CHARLOTTE – It’s a situation that won’t end quickly or easily. In a case that has drawn national attention, a Mecklenburg County grand jury did not indict a police officer on Tuesday on a charge of voluntary manslaughter in the killing of an unarmed man.
In an unusual turn, grand jurors asked the state attorney general’s office to re-file the case with lesser charges after determining the evidence presented didn’t support the manslaughter charge. Because several members of the panel were missing, Attorney General Roy Cooper said his office plans to resubmit the case to a full grand jury, but did not say exactly when.
What started last September and promises to continue through civil lawsuits, possible criminal charges and community action is about more than one incident. When Officer Randall Kerrick fired 12 times at 24-year-old former Florida A&M football player Jonathan Ferrell, hitting him 10 times, it quickly turned to discussions and disagreements over the use of lethal force by police officers and the issue of racial profiling. Kerrick, 28, is white and Ferrell was African American.
Ferrell was apparently looking for help after a car accident when he first knocked on a stranger’s door and then approached three police officers who answered the frightened stranger’s 911 call. The few who have seen a brief police car video can’t agree on what it shows. Kerrick’s attorney says it proves the officer may have thought he was in danger; the Ferrell family attorney says it shows a clearly unarmed man.
Even if the tape were made public, each person might interpret it differently, depending on history and experience.
After viewing the tape, Police Chief Rodney Monroe and his top commanders determined excessive force had been used (the two officers with Kerrick did not fire), though police across the country – anxious about being second-guessed when facing possibly dangerous situations — were surprised at Kerrick’s arrest within 24 hours. Ferrell’s grieving family has filed lawsuits against Kerrick, as well as Monroe, the police department, the city of Charlotte and Mecklenburg County.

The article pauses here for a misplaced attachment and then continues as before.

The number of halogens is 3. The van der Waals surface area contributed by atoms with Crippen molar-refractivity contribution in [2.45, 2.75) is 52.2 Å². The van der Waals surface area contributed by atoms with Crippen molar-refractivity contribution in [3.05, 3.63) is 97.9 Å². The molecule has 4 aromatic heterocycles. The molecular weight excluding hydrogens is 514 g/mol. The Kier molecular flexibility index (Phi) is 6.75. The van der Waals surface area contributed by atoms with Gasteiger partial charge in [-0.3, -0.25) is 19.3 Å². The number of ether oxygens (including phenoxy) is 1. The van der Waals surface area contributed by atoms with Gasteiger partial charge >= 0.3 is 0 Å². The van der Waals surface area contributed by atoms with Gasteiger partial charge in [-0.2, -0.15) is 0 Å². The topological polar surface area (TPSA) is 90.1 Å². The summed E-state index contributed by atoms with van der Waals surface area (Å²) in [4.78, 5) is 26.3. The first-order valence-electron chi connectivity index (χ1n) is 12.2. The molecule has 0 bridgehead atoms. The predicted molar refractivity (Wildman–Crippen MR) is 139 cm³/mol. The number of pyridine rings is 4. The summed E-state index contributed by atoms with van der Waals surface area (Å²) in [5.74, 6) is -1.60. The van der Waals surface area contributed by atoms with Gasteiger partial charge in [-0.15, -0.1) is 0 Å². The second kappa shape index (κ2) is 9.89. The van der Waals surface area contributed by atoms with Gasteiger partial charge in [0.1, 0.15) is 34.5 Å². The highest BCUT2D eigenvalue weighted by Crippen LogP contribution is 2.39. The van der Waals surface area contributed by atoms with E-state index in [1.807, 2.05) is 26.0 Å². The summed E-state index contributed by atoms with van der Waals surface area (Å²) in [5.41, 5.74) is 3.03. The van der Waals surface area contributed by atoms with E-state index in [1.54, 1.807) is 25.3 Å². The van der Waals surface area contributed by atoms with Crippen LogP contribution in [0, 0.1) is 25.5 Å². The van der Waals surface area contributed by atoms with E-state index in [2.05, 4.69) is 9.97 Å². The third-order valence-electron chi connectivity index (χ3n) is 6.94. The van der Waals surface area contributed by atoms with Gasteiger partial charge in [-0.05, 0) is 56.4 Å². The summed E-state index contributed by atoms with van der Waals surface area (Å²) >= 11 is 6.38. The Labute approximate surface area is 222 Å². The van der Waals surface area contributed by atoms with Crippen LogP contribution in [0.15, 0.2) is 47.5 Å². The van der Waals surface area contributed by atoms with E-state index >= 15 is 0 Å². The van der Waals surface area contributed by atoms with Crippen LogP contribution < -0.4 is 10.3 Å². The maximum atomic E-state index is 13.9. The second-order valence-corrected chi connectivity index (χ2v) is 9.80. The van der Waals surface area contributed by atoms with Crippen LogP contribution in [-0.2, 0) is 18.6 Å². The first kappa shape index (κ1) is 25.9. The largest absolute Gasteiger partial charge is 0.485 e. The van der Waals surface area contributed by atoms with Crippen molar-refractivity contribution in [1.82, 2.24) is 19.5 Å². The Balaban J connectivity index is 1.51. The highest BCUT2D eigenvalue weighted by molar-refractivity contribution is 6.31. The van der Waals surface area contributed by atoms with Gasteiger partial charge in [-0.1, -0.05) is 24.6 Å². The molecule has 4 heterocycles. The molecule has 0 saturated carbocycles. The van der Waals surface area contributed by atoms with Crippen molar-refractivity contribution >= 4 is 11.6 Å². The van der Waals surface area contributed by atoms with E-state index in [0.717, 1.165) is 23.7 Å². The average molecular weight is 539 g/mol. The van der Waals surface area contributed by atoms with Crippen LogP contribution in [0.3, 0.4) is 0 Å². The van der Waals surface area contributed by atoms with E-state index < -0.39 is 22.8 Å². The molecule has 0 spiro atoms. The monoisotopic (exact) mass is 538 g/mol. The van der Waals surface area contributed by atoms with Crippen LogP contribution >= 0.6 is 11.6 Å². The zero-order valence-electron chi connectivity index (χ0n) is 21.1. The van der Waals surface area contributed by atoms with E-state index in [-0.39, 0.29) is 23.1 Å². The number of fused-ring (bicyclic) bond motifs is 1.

The family and others asking for justice for Ferrell have asked how a young man working two jobs and preparing to return to school could be viewed as a threat. On the night of his accident, he had been drinking but was not legally drunk.
His mother, Georgia Ferrell, has held her son’s childhood Winnie the Pooh doll at press conferences, inviting others to see her son as she still does. The fiancée he had joined in Charlotte wondered if racial profiling played a part. At a protest following the shooting, there was frustration and anger, with Kojo Nantambu, president of the Charlotte NAACP, saying then that African Americans, particularly young black men, are “never given the benefit of the doubt.”
Many of these same voices have expressed dismay at Tuesday’s grand jury decision and await the next step.
These debates are taking place all over the country, with the new mayor of New York, Bill de Blasio, running and winning on promises to reform stop-and-frisk policing policies that disproportionately affect African-American and Latino young men.
In a case that does not involve police but still raises issues of profiling, Theodore Wafer was charged with second-degree murder last November in the death of Renisha McBride in Dearborn Heights, a suburb of Detroit. Though Wayne County Prosecutor Kym Worthy said that race was not a factor in her decision to bring charges — Wafer is white; McBride is black — she said Wafer did not act in self-defense when he shot McBride after she knocked on his door after a car accident.
As in each case that results in grief and questions, the Charlotte shooting is personal for families and friends, for those who know Randall Kerrick and knew Jonathan Ferrell. But it will be watched across the country by those with a stake in how it is eventually resolved and a hope that such a tragedy will not happen again.